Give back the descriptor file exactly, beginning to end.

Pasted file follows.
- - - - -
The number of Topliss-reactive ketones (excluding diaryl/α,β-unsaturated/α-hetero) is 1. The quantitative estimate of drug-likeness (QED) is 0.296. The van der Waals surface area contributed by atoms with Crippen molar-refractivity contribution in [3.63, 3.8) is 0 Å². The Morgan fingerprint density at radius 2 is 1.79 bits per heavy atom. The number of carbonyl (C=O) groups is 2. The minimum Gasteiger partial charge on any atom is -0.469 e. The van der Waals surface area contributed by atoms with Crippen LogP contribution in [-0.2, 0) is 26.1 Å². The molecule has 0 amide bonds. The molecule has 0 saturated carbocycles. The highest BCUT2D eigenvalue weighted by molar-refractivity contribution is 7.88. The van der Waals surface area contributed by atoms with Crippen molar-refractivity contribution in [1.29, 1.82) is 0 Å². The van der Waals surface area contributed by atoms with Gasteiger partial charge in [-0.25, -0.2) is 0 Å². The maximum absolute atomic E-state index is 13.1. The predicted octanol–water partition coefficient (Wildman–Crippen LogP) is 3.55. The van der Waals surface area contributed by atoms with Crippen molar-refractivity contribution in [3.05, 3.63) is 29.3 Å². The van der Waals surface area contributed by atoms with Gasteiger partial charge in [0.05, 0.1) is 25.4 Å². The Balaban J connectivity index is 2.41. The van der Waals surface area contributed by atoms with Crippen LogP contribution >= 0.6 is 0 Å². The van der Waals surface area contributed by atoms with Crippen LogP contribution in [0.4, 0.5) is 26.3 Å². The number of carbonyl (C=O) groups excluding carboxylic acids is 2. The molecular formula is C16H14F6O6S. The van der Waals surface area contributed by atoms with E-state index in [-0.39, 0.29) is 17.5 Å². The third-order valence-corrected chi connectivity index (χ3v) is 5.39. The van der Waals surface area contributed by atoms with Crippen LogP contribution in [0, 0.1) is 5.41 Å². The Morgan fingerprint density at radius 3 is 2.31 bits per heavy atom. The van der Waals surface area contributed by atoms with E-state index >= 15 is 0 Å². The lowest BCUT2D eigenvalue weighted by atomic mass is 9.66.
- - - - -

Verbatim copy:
The number of Topliss-reactive ketones (excluding diaryl/α,β-unsaturated/α-hetero) is 1. The quantitative estimate of drug-likeness (QED) is 0.296. The van der Waals surface area contributed by atoms with Crippen molar-refractivity contribution in [3.63, 3.8) is 0 Å². The Morgan fingerprint density at radius 2 is 1.79 bits per heavy atom. The number of carbonyl (C=O) groups is 2. The minimum Gasteiger partial charge on any atom is -0.469 e. The van der Waals surface area contributed by atoms with Crippen LogP contribution in [-0.2, 0) is 26.1 Å². The molecule has 0 amide bonds. The molecule has 0 saturated carbocycles. The highest BCUT2D eigenvalue weighted by molar-refractivity contribution is 7.88. The van der Waals surface area contributed by atoms with Crippen molar-refractivity contribution in [1.29, 1.82) is 0 Å². The van der Waals surface area contributed by atoms with Gasteiger partial charge in [-0.25, -0.2) is 0 Å². The maximum absolute atomic E-state index is 13.1. The predicted octanol–water partition coefficient (Wildman–Crippen LogP) is 3.55. The van der Waals surface area contributed by atoms with Crippen molar-refractivity contribution in [3.05, 3.63) is 29.3 Å². The van der Waals surface area contributed by atoms with Gasteiger partial charge in [0.05, 0.1) is 25.4 Å². The Balaban J connectivity index is 2.41. The van der Waals surface area contributed by atoms with Crippen LogP contribution >= 0.6 is 0 Å². The van der Waals surface area contributed by atoms with Crippen LogP contribution in [0.4, 0.5) is 26.3 Å². The number of carbonyl (C=O) groups excluding carboxylic acids is 2. The molecular formula is C16H14F6O6S. The van der Waals surface area contributed by atoms with E-state index in [-0.39, 0.29) is 17.5 Å². The third-order valence-corrected chi connectivity index (χ3v) is 5.39. The van der Waals surface area contributed by atoms with Crippen LogP contribution in [0, 0.1) is 5.41 Å². The Morgan fingerprint density at radius 3 is 2.31 bits per heavy atom. The van der Waals surface area contributed by atoms with E-state index >= 15 is 0 Å². The lowest BCUT2D eigenvalue weighted by atomic mass is 9.66.